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Reykjavik Open 2013

  • SonofPearl
  • on 2013.02.19. 11:22.

Reykjavic Open 2013 logo.jpgThe 2013 Reykjavik Open is underway in Iceland, featuring more than 30 Grandmasters in a 10-round Open Swiss competition.

The top seed is the young Dutch star Anish Giri, followed by Maxime Vachier-Lagrave of France and David Navara of the Czech Republic.

Round 1 is already underway at the spectacular Harpa Concert Hall and Conference Centre.

harpa_reykjavik_concert_hall.jpg

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The top 30 players (out of 229) are:

# Name Fed Elo
1 Giri Anish NED 2722
2 Vachier-Lagrave Maxime FRA 2715
3 Navara David CZE 2710
4 Cheparinov Ivan BUL 2709
5 Ding Liren CHN 2709
6 Yu Yangyi CHN 2688
7 So Wesley PHI 2684
8 Eljanov Pavel UKR 2678
9 Bu Xiangzhi CHN 2675
10 Gajewski Grzegorz POL 2644
11 Sokolov Ivan NED 2644
12 Socko Bartosz POL 2643
13 Jones Gawain C B ENG 2637
14 Amin Bassem EGY 2631
15 Kuzubov Yuriy UKR 2622
16 L'ami Erwin NED 2622
17 Baklan Vladimir UKR 2609
18 Solak Dragan TUR 2603
19 Dziuba Marcin POL 2602
20 Ipatov Alexander TUR 2569
21 Oleksienko Mikhailo UKR 2568
22 Grandelius Nils SWE 2566
23 Halkias Stelios GRE 2566
24 Esen Baris TUR 2565
25 Shulman Yury USA 2563
26 Maze Sebastien FRA 2556
27 Kveinys Aloyzas LTU 2533
28 Yilmaz Mustafa TUR 2531
29 Xiu Deshun CHN 2530
30 Gretarsson Hjorvar Steinn ISL 2509

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The playing schedule is (local times = GMT):

February 19th  Tuesday  16:30 1st round
February 20th  Wednesday  09:30 2nd round
February 20th  Wednesday  16:30 3rd round
February 21st  Thursday  16:30 4th round
February 22nd  Friday  16:30 5th round
February 23th  Saturday  13:00 6th round
February 24th  Sunday  13:00 7th round
February 25th  Monday  16:30  8th round
February 26th  Tuesday  16:30 9th round
February 27th  Wednesday  12:00 10th round

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The time control is 40 moves in 90 minutes followed by 30 minutes to finish with a 30 second increment from the start.  Some early completed games are below.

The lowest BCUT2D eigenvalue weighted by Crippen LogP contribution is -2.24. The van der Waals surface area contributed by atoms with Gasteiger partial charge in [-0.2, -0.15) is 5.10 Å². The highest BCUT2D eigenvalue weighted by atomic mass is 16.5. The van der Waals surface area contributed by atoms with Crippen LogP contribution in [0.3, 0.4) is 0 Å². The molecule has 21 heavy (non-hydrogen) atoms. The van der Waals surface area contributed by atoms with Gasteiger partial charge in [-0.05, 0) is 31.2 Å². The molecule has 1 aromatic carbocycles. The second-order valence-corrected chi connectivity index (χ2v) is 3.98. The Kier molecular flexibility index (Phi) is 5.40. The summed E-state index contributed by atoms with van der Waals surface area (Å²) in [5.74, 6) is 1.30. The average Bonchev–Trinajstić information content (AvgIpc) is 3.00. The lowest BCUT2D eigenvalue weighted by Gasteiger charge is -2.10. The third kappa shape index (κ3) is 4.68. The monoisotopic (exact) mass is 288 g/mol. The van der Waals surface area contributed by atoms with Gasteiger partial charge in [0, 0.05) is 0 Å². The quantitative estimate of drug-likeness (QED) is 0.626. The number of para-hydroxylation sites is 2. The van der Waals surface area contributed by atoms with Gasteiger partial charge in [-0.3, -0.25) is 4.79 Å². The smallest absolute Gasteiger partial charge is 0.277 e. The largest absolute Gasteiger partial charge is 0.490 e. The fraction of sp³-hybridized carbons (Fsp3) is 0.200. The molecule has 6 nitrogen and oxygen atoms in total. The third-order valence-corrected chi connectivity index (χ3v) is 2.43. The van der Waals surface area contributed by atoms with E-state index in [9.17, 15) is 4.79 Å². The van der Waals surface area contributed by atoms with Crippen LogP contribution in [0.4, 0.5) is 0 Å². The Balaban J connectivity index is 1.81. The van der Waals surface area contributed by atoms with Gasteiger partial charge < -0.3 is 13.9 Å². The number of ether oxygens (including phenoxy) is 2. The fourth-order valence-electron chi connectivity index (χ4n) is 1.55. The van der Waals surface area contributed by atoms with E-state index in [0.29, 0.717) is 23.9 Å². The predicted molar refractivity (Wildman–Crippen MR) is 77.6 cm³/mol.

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The official website with live games and more information is here.

Games via TWIC.

8943 megtekintés 19 hozzászólás
7 szavazat

Hozzászólások


  • 20 hónap ezelőtt

    malambot

    So go! Go So!

  • 20 hónap ezelőtt

    TheaCook

    @WIK8:

     

    The “Rules of chess” of course do not state that resignation is mandatory in any position, and I never said they did.  So we’re clear, I make some assumptions here:  that this is a slow time control we’re talking about; that the positions being discussed are hopeless, i.e. they (the 2000, I assume) are down a minor piece, an exchange, or at least two or three pawns, and that they have no compensation or counterplay.  If that isn’t what you are talking about, please provide specific examples of where you think resignation was premature.  There definitely are some examples in tournament practice of games where the losing side resigned prematurely, and if you provide a good example from Reykjavik I might agree with you.

    My point was not just about tournament chess etiquette:  resignation does not just to save the 2600 player valuable time and energy, but the 2000 player as well.  With prize money at stake, why would anyone spend two or three more hours sapping their energy striving to save a position, when the chances of it ever being saved are statistically insignificant? 

    Here is the part you ignored in my post, but I’ll say it again:  at 2000 FIDE, you KNOW how to win such a position already (at that point you are already in like the top 10% of all chessplayers).  So you don’t even stand to gain technical knowledge from playing it out, watching the GM do something he/she could have done at your level.  I’ll wager, in fact, that many GMs would simply resign such a position if the shoe were on the other foot and they blundered a piece against a 2000.